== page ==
I'm fortunate to be invited to lots of conferences and events as a sales keynote speaker. I get great opportunities to learn from others while I'm at these events. Even before I became a keynoter and regular at sales conferences, I’d go to them whenever I could -- even if it meant spending money out of my own pocket. That's because I see the value in learning from others who are up there on stage.
As I began to move into the profession of speaking, I made five promises to myself. Five things I told myself I’d never do when I was up there on stage as a sales keynote speaker. Unfortunately, not everyone has made the same kinds of commitments, despite the best of intentions. Some speakers on the circuit tend to indulge in these five things a little too often. I hope that you’ll hold me accountable now that I'm putting these five out there for public consumption.
5 Things I'll (Hopefully) Never Do as a Sales Keynote Speaker
1. Use Archaic Data or Ideas
I promised myself never to get up on stage with stale data or outdated ideas. I promised myself that I’d stay current to always know what's next and what the impact is likely to be on the sales profession. I conduct research of my own (with buyers and sellers alike) so I can always bring something fresh to my audiences.
In my opinion, that's where some of the greatest value comes from a conference. When you spend big money to attend, you want to get high value -- including something you wouldn't be able to get everywhere else.
2. Ignore Others' Experiences
Another promise I made to myself is never to narrow my topic, my examples, or my ideas to a certain industry just because that’s familiar to me. Although I originally come from the media industry, I've worked extensively in other industries, too. I really stretch myself not to speak from my media industry perspectives alone. Instead I adapt my presentation every time. If it is, in fact, to a particular industry, then I study that industry so I can speak directly to the experiences of that audience.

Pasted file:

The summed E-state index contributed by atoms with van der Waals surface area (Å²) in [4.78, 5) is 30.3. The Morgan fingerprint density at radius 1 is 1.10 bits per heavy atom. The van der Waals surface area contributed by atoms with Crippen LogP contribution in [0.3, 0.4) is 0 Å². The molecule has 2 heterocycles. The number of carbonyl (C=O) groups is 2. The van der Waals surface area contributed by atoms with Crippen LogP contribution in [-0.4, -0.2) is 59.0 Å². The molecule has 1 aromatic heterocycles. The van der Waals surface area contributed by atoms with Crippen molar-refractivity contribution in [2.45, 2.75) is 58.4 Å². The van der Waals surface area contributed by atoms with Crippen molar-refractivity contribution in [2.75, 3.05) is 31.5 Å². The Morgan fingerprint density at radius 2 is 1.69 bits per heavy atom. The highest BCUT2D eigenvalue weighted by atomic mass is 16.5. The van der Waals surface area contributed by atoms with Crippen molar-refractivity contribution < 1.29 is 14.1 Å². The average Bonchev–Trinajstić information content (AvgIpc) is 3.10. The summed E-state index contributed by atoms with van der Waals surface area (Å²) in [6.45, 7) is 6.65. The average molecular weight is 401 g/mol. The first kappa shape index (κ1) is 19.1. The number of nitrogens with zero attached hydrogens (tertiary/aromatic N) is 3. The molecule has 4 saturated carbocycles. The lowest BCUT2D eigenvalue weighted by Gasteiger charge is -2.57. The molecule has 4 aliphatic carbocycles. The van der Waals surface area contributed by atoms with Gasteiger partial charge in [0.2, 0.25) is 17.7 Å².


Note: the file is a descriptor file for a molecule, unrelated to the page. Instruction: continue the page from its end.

More often, I’m speaking to people who come from a wide variety of industries. In those settings, I bring multiple examples to represent everyone's experiences. It's unfortunate when a speaker is narrowly accessing their own examples and experience and becomes unrelatable or irrelevant to others in the audience.
3. Deliver a Canned Speech
I promised myself never to repeat and recycle canned presentations. All too often, I see speakers who are bored even with their own content because they've told the same stories over and over again. Sometimes, I see speakers who are so rigid in their speeches that they have memorized every word and gesture. It seems robotic and unnatural.
4. Bully the Audience
I promised myself that I would never beat down on audience. I don’t turn the stage into a bully pulpit. I don’t accuse, blame or shame, yell at, or condescend to audiences. It's not my job to light a fire under you -- you probably get enough of that from your sales manager. My job is to ignite a spark within you, one that will burn brightly even after the presentation is long over.
I don’t think there's any room on that stage with me for sarcasm or judgment. I don't think it's fair to make blanket assumptions about everybody in the audience and to try and hold them to some unrealistic and impossible standard. Instead, I think people attending conferences are more often the ones who are stretching the most and doing the most. They are ahead of the curve. This isn't a group that needs to be insulted.
5. All Fluff, no Stuff
I promised myself that I’d never get on stage and spew a bunch of theoretical or philosophical ideas (no matter how good they are!). Instead, I look to offer practical skills that are immediately applicable. When I offer a theory, I also translate it into practical application. When I talk about research, I immediately describe why it matters and how it can be useful.
Now Hold Me Accountable!
As a speaker, it's my job, I think, to motivate and mobilize everybody in the audience with clear take-home actions they can use to do a better job in the selling or sales managing they do on a daily basis. I'm sharing this with you so that you’ll hold me accountable the next time you see me on stage.
I’d also like to challenge other sales keynote speakers to make similar kinds of promises to themselves and to their audiences. We need to be the very best we can be because sellers don't have time to waste listening to presentations that are a low value, lather-rinse-and-repeat content, outdated or irrelevant examples, or any invectives that are insulting and undeserved.